Luke 15:20- But while he was still a long way off, his father saw him and was filled with compassion for him,; he ran to his son, threw his arms around him and kissed him.
We're looking at these 5 awesome verbs tucked away in Luke 15:20- almost centrally located in the narrative commonly known as the story of Prodigal Son. SAW. FILLED (with Compassion). RAN. EMBRACED (threw his arms around him). And, KISSED.
Again, when I was preaching this sermon (both times) I asked my audience of junior high and later, high school, Ukrainian kids to tell me what they thought the antonym for each of these verbs would be.
RAN is pretty simple I guess and all the answers I got were pretty interesting.
They said the opposite of RAN (to his son) is to run away from his son. Another good idea I thought was "hiding" and yet another was "to NOT be moved".
The first idea is perhaps the most direct "opposite", ie, to run away from. But that last idea resonated with me more I think. The idea of "not being moved" is haunting. I don't know about you but I want what I do and what I say- especially as it relates to "Kingdom work"- to move people. What if what you said and did failed to "move" people? Would you feel like you have no voice? Would you feel like what you do doesn't matter?
What would that young son had felt and thought if his return failed to move his father? What if there was no restoration? No party? No acknowledgement whatsoever. What if the father had treated his son as if he were "dead to me".
But that's not what the father did and it's not what our Heavenly Father does. He RUNS toward us. I had this random thought while preparing for this sermon: A lot of people don't get the concept of God looking for us much less RUNNING toward us. Why is that? Well, until we repent and turn towards God ourselves then we don't know what's going on behind us. God is pursuing us but we're too busy running away from Him to notice.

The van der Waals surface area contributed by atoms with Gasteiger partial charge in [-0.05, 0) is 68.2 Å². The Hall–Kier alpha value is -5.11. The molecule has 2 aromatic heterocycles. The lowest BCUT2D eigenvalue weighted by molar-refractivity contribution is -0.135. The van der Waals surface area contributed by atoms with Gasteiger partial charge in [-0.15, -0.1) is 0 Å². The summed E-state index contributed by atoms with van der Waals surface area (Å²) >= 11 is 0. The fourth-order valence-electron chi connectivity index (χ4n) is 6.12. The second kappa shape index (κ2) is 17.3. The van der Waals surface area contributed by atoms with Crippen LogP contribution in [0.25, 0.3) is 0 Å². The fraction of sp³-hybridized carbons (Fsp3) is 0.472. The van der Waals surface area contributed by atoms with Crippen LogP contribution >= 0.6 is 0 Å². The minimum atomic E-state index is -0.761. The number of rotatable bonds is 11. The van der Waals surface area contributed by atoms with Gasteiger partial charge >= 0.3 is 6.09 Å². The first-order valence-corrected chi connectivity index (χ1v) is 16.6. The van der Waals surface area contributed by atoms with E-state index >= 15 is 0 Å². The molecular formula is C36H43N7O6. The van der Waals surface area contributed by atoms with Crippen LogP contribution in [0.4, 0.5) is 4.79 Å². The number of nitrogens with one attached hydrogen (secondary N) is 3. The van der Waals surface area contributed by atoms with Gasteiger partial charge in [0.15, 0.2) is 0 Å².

Stop it. Quit running. Turn around and see who's running toward you!
I mentioned at the close of yesterdays blog that there's a link between being "FILLED (with Compassion) and RUN". Here's the link: Running is related to being filled with compassion because compassion is not a passive idea, it's not a feeling. When you walk by a hurting person and feel sorry for them but fail to do anything about their pain, that is a feeling I suppose but it's not really, truly, compassion. Compassion is active. Compassion moves you to action. Being "FILLED with Compassion" demands movement. That's why the father RAN.
Finally, I'd be remiss if I didn't mention what you've probably heard in a 100 sermons about this story: Don't leave here without getting this absurd picture in your mind. This, probably well-to-do father, probably up in his years, probably dressed in a long robe with perhaps a layer or two underneath....RUNS. He lifts up the layers and maybe ties them about his waist or just holds them with one hand- flashing his old, pasty white legs to everyone...get the picture? This is conduct unbecoming a respectable businessman/father. This is undignified.
And he apparently doesn't care what it looks like. And we have the audacity sometimes to be ashamed of Him!
I wanted to use the song, "When God Ran", somewhere in my sermon but it's in English so I opted not to use it but I couldn't help but think of it when I was preparing this part of the sermon.
"When God Ran"